Design of Experiments Enabled CFD Approach for Optimizing Cooling Fan Performance

Paper #:
  • 2014-01-0658

Published:
  • 2014-04-01
Citation:
Srinivasa, V., S, R., and Shome, B., "Design of Experiments Enabled CFD Approach for Optimizing Cooling Fan Performance," SAE Technical Paper 2014-01-0658, 2014, https://doi.org/10.4271/2014-01-0658.
Pages:
9
Abstract:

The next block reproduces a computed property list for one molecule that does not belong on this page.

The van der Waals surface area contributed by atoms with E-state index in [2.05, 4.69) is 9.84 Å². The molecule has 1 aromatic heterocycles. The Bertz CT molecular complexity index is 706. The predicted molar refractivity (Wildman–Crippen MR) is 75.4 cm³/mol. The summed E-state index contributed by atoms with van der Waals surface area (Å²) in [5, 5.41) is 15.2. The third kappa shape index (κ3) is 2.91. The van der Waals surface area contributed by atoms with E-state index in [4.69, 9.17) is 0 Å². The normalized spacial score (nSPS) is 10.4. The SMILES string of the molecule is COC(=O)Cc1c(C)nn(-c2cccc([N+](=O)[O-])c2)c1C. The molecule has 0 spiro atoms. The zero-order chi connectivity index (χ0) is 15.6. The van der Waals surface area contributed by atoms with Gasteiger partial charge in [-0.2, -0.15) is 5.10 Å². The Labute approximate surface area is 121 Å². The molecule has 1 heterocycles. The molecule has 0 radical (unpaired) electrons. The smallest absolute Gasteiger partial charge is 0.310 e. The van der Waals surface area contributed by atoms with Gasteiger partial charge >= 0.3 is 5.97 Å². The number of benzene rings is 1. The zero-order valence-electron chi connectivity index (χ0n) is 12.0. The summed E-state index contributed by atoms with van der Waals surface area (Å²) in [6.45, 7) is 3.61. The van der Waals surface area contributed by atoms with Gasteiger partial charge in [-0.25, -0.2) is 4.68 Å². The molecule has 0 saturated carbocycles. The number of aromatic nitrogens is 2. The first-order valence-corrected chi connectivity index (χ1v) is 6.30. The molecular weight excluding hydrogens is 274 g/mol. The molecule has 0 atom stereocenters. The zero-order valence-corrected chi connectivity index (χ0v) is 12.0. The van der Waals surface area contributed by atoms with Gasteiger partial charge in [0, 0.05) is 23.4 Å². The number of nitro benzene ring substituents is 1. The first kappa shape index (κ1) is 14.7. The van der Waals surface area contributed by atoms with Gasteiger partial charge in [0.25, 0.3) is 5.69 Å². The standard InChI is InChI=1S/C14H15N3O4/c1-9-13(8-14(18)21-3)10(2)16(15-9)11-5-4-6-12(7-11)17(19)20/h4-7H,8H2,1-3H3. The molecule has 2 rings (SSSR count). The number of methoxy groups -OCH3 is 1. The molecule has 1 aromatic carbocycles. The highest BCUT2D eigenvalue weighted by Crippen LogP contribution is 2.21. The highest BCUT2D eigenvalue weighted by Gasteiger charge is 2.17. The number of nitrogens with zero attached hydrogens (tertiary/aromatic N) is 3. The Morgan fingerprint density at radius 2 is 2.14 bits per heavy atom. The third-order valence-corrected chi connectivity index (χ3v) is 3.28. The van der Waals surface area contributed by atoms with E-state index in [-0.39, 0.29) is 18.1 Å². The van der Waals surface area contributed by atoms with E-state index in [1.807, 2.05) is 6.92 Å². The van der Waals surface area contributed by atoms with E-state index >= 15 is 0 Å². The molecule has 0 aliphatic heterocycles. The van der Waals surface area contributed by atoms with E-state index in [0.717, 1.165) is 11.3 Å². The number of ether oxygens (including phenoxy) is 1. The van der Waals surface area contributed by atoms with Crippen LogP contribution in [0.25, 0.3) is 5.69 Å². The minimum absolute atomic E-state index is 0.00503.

Increasing demands on engine power to meet increased load carrying capacity and adherence to emission norms have necessitated the need to improve thermal management system of the vehicle. The efficiency of the vehicle cooling system strongly depends on the fan and fan-shroud design and, designing an optimum fan and fan-shroud has been a challenge for the designer. Computational Fluid Dynamics (CFD) techniques are being increasingly used to perform virtual tests to predict and optimize the performance of fan and fan-shroud assembly. However, these CFD based optimization are mostly based on a single performance parameter. In addition, the sequential choice of input parameters in such optimization exercise leads to a large number of CFD simulations that are required to optimize the performance over the complete range of design and operating envelope. As a result, the optimization is carried out over a limited range of design and operating envelope only.In this paper, a Design of Experiments (DoE) based CFD approach has been used to optimize the fan and fan-shroud design of a cooling pack system. The input design variables of Fan Immersion ratio, Fan to Core distance and Shroud Chamfer Length ratio were considered in this study. The performance output variables of mass flow rate, fan power, and velocity uniformity in the radiator core were predicted. The Central Composite Design (CCD) based DoE approach was used to design the layout of the CFD simulations with the goal of maximizing airflow through the fan, minimize the fan power requirement, and maximize the velocity uniformity in the radiator core. The results from these designed set of CFD simulations were used to generate a response surface that linked the input and output variables with a 2nd order accuracy transfer function which was then used to optimize the fan and fan-shroud design.
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